Mark is a Car of the Year juror, a prestigious annual award that Autocar is one of the main sponsors of. He has made media appearances on the likes of the BBC, and contributed to titles including What Car?Move Electric and Pistonheads, and has written a column for The Sun.

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primary_ride 12 January 2024

Development and manufacturing costs incurred for one giant screen screen are so much less than all the separate tools, moulds, sub-supplier factories, materials and assembly processes needed to make dials and buttons of an "old-fashioned" instrument cluster and dash. Not to mention the minimised time for climate / durability testing from the lack of moving parts...

Convincing the public as Mr Schäfer is doing that they should want and desire their inifnite screen design "solution" that is obviosuly actually cheaper to develop and make is just another example of disguising cost cutting as "progress". At a future Mercedes-Benz manufacturing plant, installing one giant screen from LG = much cheaper and faster than managing the logistics of installing and developing buttons / traditional switchgear with their multiple suppliers & many production steps....Plus how awesome for Mercedes that only one supplier (LG) is liable when that giant screen breaks rather than the dealing with multiple suppliers who make buttons / switches / screens. Lower production & product liability risk at the expense of horrendous user experience yayyy. Whichever design department at an OEM that can fight to use the more expensive old fashioned approaches to interior design (traditional switchgear) will carve out a niche for being a future purveyor of quality & luxury...screens are everywhere these days and that doesnt = luxury / exclusitivity which Mercedes used to represent...In a world of smartwatches there's a reason people still pay thoasands for analogue watches....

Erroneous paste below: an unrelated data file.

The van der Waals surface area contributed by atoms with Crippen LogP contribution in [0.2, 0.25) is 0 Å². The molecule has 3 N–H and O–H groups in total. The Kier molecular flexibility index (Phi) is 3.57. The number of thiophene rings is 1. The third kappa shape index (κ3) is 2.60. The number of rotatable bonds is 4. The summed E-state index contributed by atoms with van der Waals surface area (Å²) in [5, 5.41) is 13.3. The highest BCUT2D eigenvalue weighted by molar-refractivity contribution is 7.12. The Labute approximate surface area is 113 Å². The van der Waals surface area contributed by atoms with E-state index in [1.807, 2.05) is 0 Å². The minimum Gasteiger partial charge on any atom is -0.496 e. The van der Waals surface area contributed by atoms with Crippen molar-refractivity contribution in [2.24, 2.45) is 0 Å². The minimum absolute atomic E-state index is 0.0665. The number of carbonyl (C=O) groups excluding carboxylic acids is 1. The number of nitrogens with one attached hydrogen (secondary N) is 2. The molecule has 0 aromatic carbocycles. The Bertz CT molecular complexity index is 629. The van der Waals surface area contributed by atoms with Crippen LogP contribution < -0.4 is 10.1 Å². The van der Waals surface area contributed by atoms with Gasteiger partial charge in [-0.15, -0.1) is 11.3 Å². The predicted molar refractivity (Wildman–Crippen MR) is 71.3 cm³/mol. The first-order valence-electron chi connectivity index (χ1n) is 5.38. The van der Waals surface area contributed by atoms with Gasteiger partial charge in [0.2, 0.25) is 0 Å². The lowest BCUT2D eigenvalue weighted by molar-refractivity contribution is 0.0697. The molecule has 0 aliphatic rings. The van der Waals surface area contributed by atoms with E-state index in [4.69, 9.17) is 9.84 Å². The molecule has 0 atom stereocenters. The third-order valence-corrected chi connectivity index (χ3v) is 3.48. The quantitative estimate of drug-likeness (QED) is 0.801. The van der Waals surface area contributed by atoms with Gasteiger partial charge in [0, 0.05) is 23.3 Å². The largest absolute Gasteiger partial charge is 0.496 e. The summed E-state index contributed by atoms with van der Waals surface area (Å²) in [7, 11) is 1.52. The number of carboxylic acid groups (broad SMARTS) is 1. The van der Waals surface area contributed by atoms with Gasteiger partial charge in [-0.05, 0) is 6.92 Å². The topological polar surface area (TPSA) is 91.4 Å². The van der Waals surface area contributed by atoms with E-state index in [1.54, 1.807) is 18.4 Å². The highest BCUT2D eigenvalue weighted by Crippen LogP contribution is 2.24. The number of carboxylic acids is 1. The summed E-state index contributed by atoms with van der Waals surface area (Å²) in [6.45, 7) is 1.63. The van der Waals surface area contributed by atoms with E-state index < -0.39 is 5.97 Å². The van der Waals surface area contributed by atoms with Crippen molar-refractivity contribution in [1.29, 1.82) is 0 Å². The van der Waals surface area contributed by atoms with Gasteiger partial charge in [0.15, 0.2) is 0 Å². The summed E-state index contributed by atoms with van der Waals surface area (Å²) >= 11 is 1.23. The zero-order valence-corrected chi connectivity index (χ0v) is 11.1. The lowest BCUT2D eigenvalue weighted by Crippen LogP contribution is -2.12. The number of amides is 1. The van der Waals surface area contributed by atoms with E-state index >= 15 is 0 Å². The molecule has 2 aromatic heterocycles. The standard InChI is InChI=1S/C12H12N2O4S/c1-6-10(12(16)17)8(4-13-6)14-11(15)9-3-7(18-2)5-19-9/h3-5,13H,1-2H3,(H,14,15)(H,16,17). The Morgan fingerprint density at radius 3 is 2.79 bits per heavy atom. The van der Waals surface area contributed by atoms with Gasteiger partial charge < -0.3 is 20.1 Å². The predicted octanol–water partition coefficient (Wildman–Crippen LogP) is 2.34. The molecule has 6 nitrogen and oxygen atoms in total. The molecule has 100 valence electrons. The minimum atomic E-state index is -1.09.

Background to the rant, I'm a electronics hardware & software product developer...early 30s and also in the demographic who should love this hyperscreen...but I cannot stand being gaslit to think lazy design and costcutting is progress...and will 100% not bother test driving any future Mercedes with this...


289 12 January 2024

All good points 'primary_ride'

The cost cutting is clear here....however the cost cutting wont extend to the owner, when one 'haptic' button/touch area no longer works, and instead of replacing 'a button' you will have to replace the entire 1.4 metre screen!

Its the same with these new laser or LED auto dimming headlights with countless LED bulbs....none of which can be replaced when they blow. "Whole new headlight sir, are you sitting down while I quote you?"

zzzzzz28 11 January 2024
Did Mercedes designers and executives become fans of Need For Speed Underground 2 and Pimp My Ride 20 years too late?
xxxx 11 January 2024

No doubt it'll appeal to ex Amstad HiFi circa 80's owners.